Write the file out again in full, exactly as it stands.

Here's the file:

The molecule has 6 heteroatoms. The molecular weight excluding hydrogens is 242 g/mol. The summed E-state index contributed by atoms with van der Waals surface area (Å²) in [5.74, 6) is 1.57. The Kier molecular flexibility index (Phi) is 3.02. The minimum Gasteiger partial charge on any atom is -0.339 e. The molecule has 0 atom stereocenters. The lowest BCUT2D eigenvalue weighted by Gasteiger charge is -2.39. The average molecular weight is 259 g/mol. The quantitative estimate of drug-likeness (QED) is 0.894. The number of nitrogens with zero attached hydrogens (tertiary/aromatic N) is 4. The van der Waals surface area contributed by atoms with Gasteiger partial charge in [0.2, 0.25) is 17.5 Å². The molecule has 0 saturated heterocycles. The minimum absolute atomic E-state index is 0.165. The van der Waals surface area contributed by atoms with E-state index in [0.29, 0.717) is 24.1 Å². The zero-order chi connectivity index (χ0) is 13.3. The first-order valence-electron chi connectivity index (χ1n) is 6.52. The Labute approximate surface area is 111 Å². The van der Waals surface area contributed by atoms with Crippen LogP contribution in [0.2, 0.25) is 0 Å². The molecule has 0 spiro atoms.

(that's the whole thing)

The molecule has 6 heteroatoms. The molecular weight excluding hydrogens is 242 g/mol. The summed E-state index contributed by atoms with van der Waals surface area (Å²) in [5.74, 6) is 1.57. The Kier molecular flexibility index (Phi) is 3.02. The minimum Gasteiger partial charge on any atom is -0.339 e. The molecule has 0 atom stereocenters. The lowest BCUT2D eigenvalue weighted by Gasteiger charge is -2.39. The average molecular weight is 259 g/mol. The quantitative estimate of drug-likeness (QED) is 0.894. The number of nitrogens with zero attached hydrogens (tertiary/aromatic N) is 4. The van der Waals surface area contributed by atoms with Gasteiger partial charge in [0.2, 0.25) is 17.5 Å². The molecule has 0 saturated heterocycles. The minimum absolute atomic E-state index is 0.165. The van der Waals surface area contributed by atoms with E-state index in [0.29, 0.717) is 24.1 Å². The zero-order chi connectivity index (χ0) is 13.3. The first-order valence-electron chi connectivity index (χ1n) is 6.52. The Labute approximate surface area is 111 Å². The van der Waals surface area contributed by atoms with Crippen LogP contribution in [0.2, 0.25) is 0 Å². The molecule has 0 spiro atoms.